The glass is half full again for Asia’s economies. Some economists have begun downplaying the darkest of the worst-case scenarios for Asia now that Europe appears to be muddling through its debt crisis without imploding and the United States finally shows signs of a self-sustaining recovery.
That doesn’t mean Asia’s economic growth is about to take off. But it does suggest that growth will not suffer quite as dramatically as some forecasters had feared — and inflation may not abate quite as swiftly.
Goldman Sachs said on Tuesday it no longer expects any more interest rate cuts this year in Malaysia, Indonesia, South Korea, Thailand or the Philippines, largely because of an improved economic outlook in the euro zone and the United States.
Australia’s central bank held interest rates steady on Tuesday, partly on expectations that economic growth will remain at trend, surprising markets which had looked for a cut.
J.P. Morgan raised its growth forecasts for southeast Asian economies last week and said it may do the same for Japan as manufacturing activity picks up. The bank said January economic data showed economic momentum picking up around the world.
“At this stage, we are not sure what it is, and are making only modest upward growth revisions, but something is happening here and the risks to our first-half global growth forecast have shifted significantly to the upside,” economist Bruce Kasman wrote in a note to clients.
Just a few months ago, the big fear was that European banks would yank money out of Asia to cope with a worsening debt crisis in their home markets, sparking a credit crunch.
Data from the Bank for International Settlements showed lending to emerging markets fell by a modest $10 billion in the third quarter, with most of the money coming out of Eastern European countries rather than Asia.
The other major concern was that China’s economy would stumble as its housing market slowed and export demand dried up. But fears of a China collapse have faded since October.
Chinese GDP will grow at an above-consensus 8.6 percent in 2012 according to Michael Buchanan, Goldman’s chief Asia economist, who added that any softness in January economic data is largely due to the Chinese New Year when overall activity slows.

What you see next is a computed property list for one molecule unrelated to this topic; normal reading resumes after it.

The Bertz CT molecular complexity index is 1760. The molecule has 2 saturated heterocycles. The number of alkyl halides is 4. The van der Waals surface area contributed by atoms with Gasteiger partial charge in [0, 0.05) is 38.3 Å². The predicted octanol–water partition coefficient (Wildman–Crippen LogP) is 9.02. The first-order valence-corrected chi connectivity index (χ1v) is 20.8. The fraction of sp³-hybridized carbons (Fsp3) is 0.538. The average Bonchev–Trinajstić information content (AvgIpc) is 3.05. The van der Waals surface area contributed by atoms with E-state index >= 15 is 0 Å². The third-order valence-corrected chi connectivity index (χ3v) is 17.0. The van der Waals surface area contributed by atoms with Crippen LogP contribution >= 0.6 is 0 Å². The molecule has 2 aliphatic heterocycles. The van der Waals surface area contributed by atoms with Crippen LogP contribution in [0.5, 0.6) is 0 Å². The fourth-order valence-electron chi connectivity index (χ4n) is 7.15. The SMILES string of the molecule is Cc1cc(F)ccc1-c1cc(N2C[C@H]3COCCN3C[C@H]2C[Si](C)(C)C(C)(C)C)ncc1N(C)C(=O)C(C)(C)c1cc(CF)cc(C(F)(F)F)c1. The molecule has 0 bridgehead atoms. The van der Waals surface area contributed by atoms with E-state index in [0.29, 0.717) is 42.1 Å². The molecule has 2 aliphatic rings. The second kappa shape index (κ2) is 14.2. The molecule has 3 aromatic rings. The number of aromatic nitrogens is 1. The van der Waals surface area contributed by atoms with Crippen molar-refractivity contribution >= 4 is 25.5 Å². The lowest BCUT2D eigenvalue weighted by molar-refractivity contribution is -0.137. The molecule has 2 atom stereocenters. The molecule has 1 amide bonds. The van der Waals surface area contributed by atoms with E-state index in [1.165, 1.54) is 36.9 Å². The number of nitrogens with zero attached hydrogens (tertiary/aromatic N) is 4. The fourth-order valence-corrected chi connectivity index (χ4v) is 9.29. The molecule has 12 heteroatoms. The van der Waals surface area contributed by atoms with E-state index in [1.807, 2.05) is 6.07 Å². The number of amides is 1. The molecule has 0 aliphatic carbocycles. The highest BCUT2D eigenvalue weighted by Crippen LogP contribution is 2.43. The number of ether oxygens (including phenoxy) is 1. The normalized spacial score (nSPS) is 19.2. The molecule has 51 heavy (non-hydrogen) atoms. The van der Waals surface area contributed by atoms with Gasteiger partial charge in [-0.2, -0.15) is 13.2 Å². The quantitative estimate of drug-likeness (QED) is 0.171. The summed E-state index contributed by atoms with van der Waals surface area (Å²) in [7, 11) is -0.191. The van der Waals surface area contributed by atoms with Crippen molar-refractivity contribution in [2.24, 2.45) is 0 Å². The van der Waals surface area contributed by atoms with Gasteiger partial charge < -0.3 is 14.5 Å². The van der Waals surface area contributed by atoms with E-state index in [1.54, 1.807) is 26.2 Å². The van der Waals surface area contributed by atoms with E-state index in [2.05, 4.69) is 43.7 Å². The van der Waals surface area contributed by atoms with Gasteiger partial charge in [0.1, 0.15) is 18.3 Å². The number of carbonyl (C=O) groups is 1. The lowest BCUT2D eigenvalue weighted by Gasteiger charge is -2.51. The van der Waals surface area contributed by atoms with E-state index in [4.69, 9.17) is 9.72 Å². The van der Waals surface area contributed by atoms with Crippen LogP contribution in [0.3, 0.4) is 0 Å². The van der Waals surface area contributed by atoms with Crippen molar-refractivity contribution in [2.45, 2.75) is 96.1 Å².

“When we look at January and February combined, whether its the loan growth, inflation or activity numbers we would expect all of those to look pretty strong,” said Buchanan at Goldman’s 2012 Global Macro Outlook Conference in Hong Kong.
Adding to optimism over China, a healthier outlook for Asia’s two largest trading partners — the United States and the euro zone — led Goldman economists to take out their expectations of 50 basis points of “precautionary” rate cuts across several Asian countries.
The rate cuts were seen as a way for Asian central banks to offset the impact of a worsening global economy and tighter financial conditions arising out of euro zone bank deleveraging.
Both those fears are now receding.
Market activity reflects the brighter prospects. The cost of insuring against a Chinese debt default has fallen sharply in recent months, with 5-year credit default swaps at 125 basis points on Monday compared with 200 in October.
In equity markets, short-selling in Hong Kong as a percentage of total turnover on the local stock exchange is back to historical average levels of about 8 percent, down from more than 10 percent a few months ago.
LESS DOOM AND GLOOM
Goldman isn’t the only bank rethinking the worst downside risks. Back in November, economists at Nomura put a one-in-three chance on China’s economy suffering a “hard landing” starting before the end of 2014, with growth slipping to an average of 5 percent or less over four consecutive quarters.
On Friday, Nomura said it was sticking with its one-in-three likelihood “but now have a bias to think it less likely.”
Other economists have scaled back their expectations of rate cuts from Indonesia, Malaysia and other southeast Asian economies because both growth and inflation have been stronger than anticipated.
A strong U.S. employment report last Friday, which showed job creation broadening out across the economy, followed a string of better-than-expected data that has underpinned a 7 percent rally in the S&P 500 this year.
Europe, which became the barometer of the “risk-on-risk-off” trade that characterized financial markets through 2011, remains a potential stumbling block.
Indeed, the International Monetary Fund warned on Monday that China’s rate of growth could be cut nearly in half if Europe’s debt crisis plunges the world into a recession.
But many private economists argue the threat looks far less severe now than it did last year. While most economists still expect a recession in the euro zone, the current view is that it will be far milder than what was earlier feared.
“Last week we revised up our forecast for euro area growth,” said Huw Pill, a former European Central Bank (ECB) researcher and Goldman’s chief European economist, adding that it was the first time in the past year that they raised their growth forecast for the region.
Perhaps more importantly, the stabilizing effects of the ECB’s long-term refinancing operations (LTROs) have helped soothe fears around Europe’s banking system, said Goldman.